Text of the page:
Rare Book Monthly

Articles - June - 2020 Issue

Welcome Back to the Bookstores


Company at the company!

Hello all.  Here we are in sunny California in June where it is, at this writing, already way too hot!  Our co-operative bookstore is opening slowly again after a two-month plus closure.  As with all of you, all nine of us are pretty sick of this but at least we are not sick!  We’ve been handed a lot of necessary health regulations which we have to adhere to if we want to stay open. Some make sense, some don’t.  There are so many rules and regulations, gossip and assumptions, that it is completely confusing.  It’s sort of the Patriot Act for retailers only these Health Department rules make more sense.

Grass Valley and Nevada City in Northern California used to be known as a Booktown.  We had ten or twelve competing bookstores.  Slowly but surely, most of them closed their doors. We are the only used bookstore left in Grass Valley.

Booktown Books rose from the ashes. We are a group of long-time experienced booksellers who, instead of each having a bookstore where we have to pay rent, utilities and advertising under sole ownership, gathered together under one big roof and shared rent and utilities according to the space they occupied. Best of all we rotate the front desk and guide duties, so we don’t have to pay people to work here.

We each buy and sell our own books and are paid at the end of each month for our sales, minus the rent which goes to an off-site owner/landlady.  Thus, no one has to be in the store seven days a week or deal with all the problems of store ownership.  We get together to make decisions about expenditures and procedures; sometimes it’s like herding cats.  Booktown Books doesn’t have employees and only occasionally makes use of volunteers.  We are one of the few bookstores of its kind in the U.S. and have been open every day for 23+ years selling only books, music, movies, and some art works.  So, it was a big shock to have to close the store one Wednesday afternoon and not know if and when it could open again.

The partners handled it in a number of ways, depending on their health and financial situations.  A couple barely noticed the difference, they went home put their little feets up and read a good book.  Some exhibited pandemic paranoia, others bore through with calm acceptance, and a couple pooh-poohed the whole thing and did not want to accept the inevitable.  Nonetheless, closed we were for a couple of months.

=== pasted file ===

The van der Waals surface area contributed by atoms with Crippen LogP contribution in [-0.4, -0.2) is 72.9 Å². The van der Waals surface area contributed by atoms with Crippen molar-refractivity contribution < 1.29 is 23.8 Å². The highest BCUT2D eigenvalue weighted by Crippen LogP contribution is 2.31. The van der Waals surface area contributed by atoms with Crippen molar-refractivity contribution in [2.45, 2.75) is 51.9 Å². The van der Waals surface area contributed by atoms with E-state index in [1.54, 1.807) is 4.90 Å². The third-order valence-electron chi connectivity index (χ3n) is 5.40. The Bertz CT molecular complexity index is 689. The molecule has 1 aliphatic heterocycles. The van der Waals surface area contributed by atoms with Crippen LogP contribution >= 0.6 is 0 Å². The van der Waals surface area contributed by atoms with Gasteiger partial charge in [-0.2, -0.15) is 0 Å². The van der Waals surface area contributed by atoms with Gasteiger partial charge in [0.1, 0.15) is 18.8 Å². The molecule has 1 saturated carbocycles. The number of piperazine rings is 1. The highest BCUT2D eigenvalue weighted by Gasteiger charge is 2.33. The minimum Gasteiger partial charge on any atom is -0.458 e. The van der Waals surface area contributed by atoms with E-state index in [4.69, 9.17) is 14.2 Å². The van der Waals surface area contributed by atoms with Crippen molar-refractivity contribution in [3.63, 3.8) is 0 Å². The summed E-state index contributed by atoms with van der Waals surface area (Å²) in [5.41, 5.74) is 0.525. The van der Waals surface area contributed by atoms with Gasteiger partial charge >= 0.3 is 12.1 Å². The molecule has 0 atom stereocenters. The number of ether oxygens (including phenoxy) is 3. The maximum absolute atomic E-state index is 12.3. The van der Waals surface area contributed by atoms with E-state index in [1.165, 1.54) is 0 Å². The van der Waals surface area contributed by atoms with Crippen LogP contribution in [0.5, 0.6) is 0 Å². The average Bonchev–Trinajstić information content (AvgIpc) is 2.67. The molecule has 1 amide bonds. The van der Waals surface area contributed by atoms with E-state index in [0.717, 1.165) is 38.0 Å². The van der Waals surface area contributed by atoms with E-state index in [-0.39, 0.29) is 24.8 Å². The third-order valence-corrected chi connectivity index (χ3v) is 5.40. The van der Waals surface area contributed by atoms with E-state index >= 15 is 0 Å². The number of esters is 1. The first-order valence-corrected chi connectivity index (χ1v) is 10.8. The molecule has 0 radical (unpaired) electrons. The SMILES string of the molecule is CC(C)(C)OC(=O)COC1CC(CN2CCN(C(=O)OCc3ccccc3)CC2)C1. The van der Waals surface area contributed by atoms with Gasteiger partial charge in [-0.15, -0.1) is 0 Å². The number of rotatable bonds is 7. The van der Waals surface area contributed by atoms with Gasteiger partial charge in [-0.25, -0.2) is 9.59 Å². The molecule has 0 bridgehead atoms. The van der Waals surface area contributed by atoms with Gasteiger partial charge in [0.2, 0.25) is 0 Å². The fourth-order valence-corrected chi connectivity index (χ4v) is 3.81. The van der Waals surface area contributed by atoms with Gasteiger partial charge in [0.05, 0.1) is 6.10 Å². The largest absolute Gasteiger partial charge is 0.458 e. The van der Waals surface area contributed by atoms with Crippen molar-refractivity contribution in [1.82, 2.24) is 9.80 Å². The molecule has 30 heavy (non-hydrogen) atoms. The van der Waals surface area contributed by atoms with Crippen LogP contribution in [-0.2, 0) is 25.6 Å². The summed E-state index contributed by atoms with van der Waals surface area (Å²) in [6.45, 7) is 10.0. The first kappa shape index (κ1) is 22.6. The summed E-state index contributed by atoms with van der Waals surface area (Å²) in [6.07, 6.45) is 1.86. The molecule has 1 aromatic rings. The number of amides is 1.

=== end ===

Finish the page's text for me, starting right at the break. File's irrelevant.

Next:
Finally, California began, with huge pressure from store and business owners, to open stores in phases.  You can’t blame them; many would be looking at never opening again if the ban went on for much longer. But those nasty germs are lurking out there somewhere waiting for all of us to let our guards down.  So, wear your masks and wash your hands and for heaven’s sake, stay out of crowds.

When the opening bell sounded, Booktown was in the phone and curbside order business for a couple of weeks which did not work very well. Now we can be open with masks and 6-foot distancing, which way too many people ignore.

Most people who go into a used bookstore have no clue what they want.  They may know they want a book about guns, witches or Italy, or maybe just a mystery or good sci-fi adventure, but they want to look at the whole selection to make a decision.  In this type of co-op each dealer may have a section on guns or science fiction, or whatever, and so the customer wants to hunt through each section until they find just the right book for just the right price.  It seems with new bookstores, a lot of folks know what they want and can call and order it and get it delivered curbside.  Grass Valley has one very good new-book store.  That doesn’t work very well with a used bookstore.

But of course, the rent and utilities still have to be paid virus or no virus. So Booktown Books was glad when we got the okay to open, even though no more than ten people (with masks on) are allowed in the store at a time. If they didn’t have one, they were handed one.  If they refused, then they were being selfish and irresponsible and we didn’t need them.  Being open in the face of a highly contagious virus is a dicey proposition in our case because almost all of our sellers are 60-80 years old. 

The question is, can we get back our customer base?  It seems to me that people have now been buying online for a while and have gotten into the habit.  We booksellers with brick and mortar stores need to encourage our customers to put on their masks and get their little selves down to our stores. We remind them about postage rates and condition of books they haven’t actually seen and held.  I have a couple of old guys who come in for a mystery or a movie at least once a week and they tell me they’ll be back for sure!